Wednesday, May 12, 2010

What's the Matter with Arizona?

Forget Kansas. What the heck's the matter with Arizona?

The latest racial foolishness to come out of that state is a law that bans ethnic studies classes. Oh, wait, it doesn't ban all ethnic studies classes, just those that promote "ethnic chauvinism" and racial resentment toward whites (but not toward other racial groups?), advocate ethnic solidarity, and segregate students by race. And Huffington Post reports that the law, which the loopy governor signed into law, also outlaws classes that "promote the overthrow of the U.S. government."

Had a lot of classes advocating the overthrow of the government, do they in Arizona?

I doubt it.

Just as the state did with its recent (immoral and in all likelihood unconstitutional) law requiring anyone who looks possibly foreign to have their papers on them at all times, the state is once again taking a reasonable and important concern -- in the first case, our country's porous borders and incompetent immigration enforcement, in this new case, the popular affection for identity politics -- and turning it into a cruel and ignorant policy that will have more backlash than positive effect on the problem.

One doesn't have to support wide-open borders to oppose Arizona's documentation law. I don't support wide-open borders; every country has the right to determine who can enter. But I think Ronald Reagan had it right: We benefit greatly from a large influx of immigrants from all over the world; we benefit economically and intellectually. Let's let in large numbers through a legal process and control the borders. Fine.

One doesn't have to be infatuated with race-based group identity to oppose this new law, either. In fact, I have serious problems with universities running women's studies programs, gay and lesbian studies programs, and other such schools. Getting a degree in any of them is realistically (and intellectually) meaningless. But my criticism comes from my belief in the importance of a liberal education (one that is therefore diverse and self-critical) and the intellectual heritage of the Western Enlightenment, not because I don't think people should research, teach, and learn about such subjects. They should; just don't separate them into different academic tracks.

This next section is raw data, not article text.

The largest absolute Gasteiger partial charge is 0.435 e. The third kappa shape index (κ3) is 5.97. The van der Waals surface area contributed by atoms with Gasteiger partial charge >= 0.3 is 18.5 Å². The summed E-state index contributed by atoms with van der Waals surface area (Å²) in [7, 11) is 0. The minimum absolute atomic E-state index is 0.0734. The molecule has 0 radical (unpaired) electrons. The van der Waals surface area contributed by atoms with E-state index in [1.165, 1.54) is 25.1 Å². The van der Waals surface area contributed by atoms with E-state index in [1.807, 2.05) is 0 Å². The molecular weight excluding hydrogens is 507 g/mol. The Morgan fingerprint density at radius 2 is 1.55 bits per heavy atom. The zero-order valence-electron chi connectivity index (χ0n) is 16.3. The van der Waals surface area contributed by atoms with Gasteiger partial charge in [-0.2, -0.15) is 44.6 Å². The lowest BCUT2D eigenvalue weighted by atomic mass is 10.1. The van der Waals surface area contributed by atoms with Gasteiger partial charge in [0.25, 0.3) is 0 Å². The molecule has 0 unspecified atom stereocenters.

But I don't see the Arizona initiatives as having any of those shades of gray or complications. The Arizona laws look quite plainly like the legalization of racist attitudes, and the old guard of our political elite has broken down, unable to stamp down the crazies.

What we are seeing in Arizona (and, if you've been paying attention, in Virginia) is the continued re-entry at the top levels of political society of a group of people who for decades had not participated in politics. In the early decades of the previous century, the fundamentalist right-wing was on the defensive, its religious, racial, political, and global views laid bare for scorn as science and education spread. But they began re-entering politics, slowly at first, in the 1960s; it increased with the openly born-again Jimmy Carter's election, and it went into high gear with Ronald Reagan's presidency. It's peak -- or nadir -- was George W. Bush's presidency.

They have, I believe, warped people's understanding of Christianity itself, turning it into something its namesake would forsake. That is emblematic of what they are doing to American politics.

It's hard to believe that Arizona used to be a stronghold of flinty Western libertarianism, exemplified by the state's longtime Republican senator, Barry Goldwater. But Goldwater found himself increasingly on the outs with the bark-chewing religious right in his own party.

Goldwater famously (infamously, to his critics) told his party's convention in 1964, when he accepted the GOP nomination for president, "I would remind you that extremism in the defense of liberty is no vice! And let me remind you also that moderation in the pursuit of justice is no virtue!"

That's a controversial statement, but one can interpret it as a strong-spined defense of traditional American independence and liberty. Unfortunately for Arizona, the Republican party, and the rest of this country, Arizonans are increasingly reinterpreting Goldwater's statement to mean, "Extremism in the defense of extremism is no vice."

But it is.

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